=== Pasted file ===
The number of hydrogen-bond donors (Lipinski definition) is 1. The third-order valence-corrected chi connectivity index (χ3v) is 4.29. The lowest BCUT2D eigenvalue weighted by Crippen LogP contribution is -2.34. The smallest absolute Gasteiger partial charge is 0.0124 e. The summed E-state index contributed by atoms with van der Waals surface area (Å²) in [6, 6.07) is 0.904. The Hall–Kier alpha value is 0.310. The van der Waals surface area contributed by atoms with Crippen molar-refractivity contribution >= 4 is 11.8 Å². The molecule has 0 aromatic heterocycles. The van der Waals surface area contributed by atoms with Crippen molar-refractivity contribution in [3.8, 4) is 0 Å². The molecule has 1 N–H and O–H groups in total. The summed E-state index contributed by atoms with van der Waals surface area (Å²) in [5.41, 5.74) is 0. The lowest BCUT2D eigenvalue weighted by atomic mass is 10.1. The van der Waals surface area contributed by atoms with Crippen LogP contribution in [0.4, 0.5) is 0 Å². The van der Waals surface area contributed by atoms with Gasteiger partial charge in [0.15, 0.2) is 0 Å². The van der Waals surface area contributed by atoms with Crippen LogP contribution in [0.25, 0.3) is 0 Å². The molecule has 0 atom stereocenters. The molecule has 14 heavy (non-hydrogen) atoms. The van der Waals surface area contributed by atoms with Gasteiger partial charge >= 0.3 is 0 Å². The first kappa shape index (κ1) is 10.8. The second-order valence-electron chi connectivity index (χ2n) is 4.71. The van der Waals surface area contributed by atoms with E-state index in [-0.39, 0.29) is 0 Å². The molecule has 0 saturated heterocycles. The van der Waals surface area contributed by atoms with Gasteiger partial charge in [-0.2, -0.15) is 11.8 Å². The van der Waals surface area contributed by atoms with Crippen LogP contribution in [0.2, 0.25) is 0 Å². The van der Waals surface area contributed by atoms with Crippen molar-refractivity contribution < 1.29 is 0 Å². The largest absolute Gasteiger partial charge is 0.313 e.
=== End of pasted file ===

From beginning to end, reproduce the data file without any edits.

The number of hydrogen-bond donors (Lipinski definition) is 1. The third-order valence-corrected chi connectivity index (χ3v) is 4.29. The lowest BCUT2D eigenvalue weighted by Crippen LogP contribution is -2.34. The smallest absolute Gasteiger partial charge is 0.0124 e. The summed E-state index contributed by atoms with van der Waals surface area (Å²) in [6, 6.07) is 0.904. The Hall–Kier alpha value is 0.310. The van der Waals surface area contributed by atoms with Crippen molar-refractivity contribution >= 4 is 11.8 Å². The molecule has 0 aromatic heterocycles. The van der Waals surface area contributed by atoms with Crippen molar-refractivity contribution in [3.8, 4) is 0 Å². The molecule has 1 N–H and O–H groups in total. The summed E-state index contributed by atoms with van der Waals surface area (Å²) in [5.41, 5.74) is 0. The lowest BCUT2D eigenvalue weighted by atomic mass is 10.1. The van der Waals surface area contributed by atoms with Crippen LogP contribution in [0.4, 0.5) is 0 Å². The van der Waals surface area contributed by atoms with Gasteiger partial charge in [0.15, 0.2) is 0 Å². The van der Waals surface area contributed by atoms with Crippen LogP contribution in [0.25, 0.3) is 0 Å². The molecule has 0 atom stereocenters. The molecule has 14 heavy (non-hydrogen) atoms. The van der Waals surface area contributed by atoms with Gasteiger partial charge >= 0.3 is 0 Å². The first kappa shape index (κ1) is 10.8. The second-order valence-electron chi connectivity index (χ2n) is 4.71. The van der Waals surface area contributed by atoms with E-state index in [-0.39, 0.29) is 0 Å². The molecule has 0 saturated heterocycles. The van der Waals surface area contributed by atoms with Gasteiger partial charge in [-0.2, -0.15) is 11.8 Å². The van der Waals surface area contributed by atoms with Crippen LogP contribution in [0.2, 0.25) is 0 Å². The van der Waals surface area contributed by atoms with Crippen molar-refractivity contribution < 1.29 is 0 Å². The largest absolute Gasteiger partial charge is 0.313 e.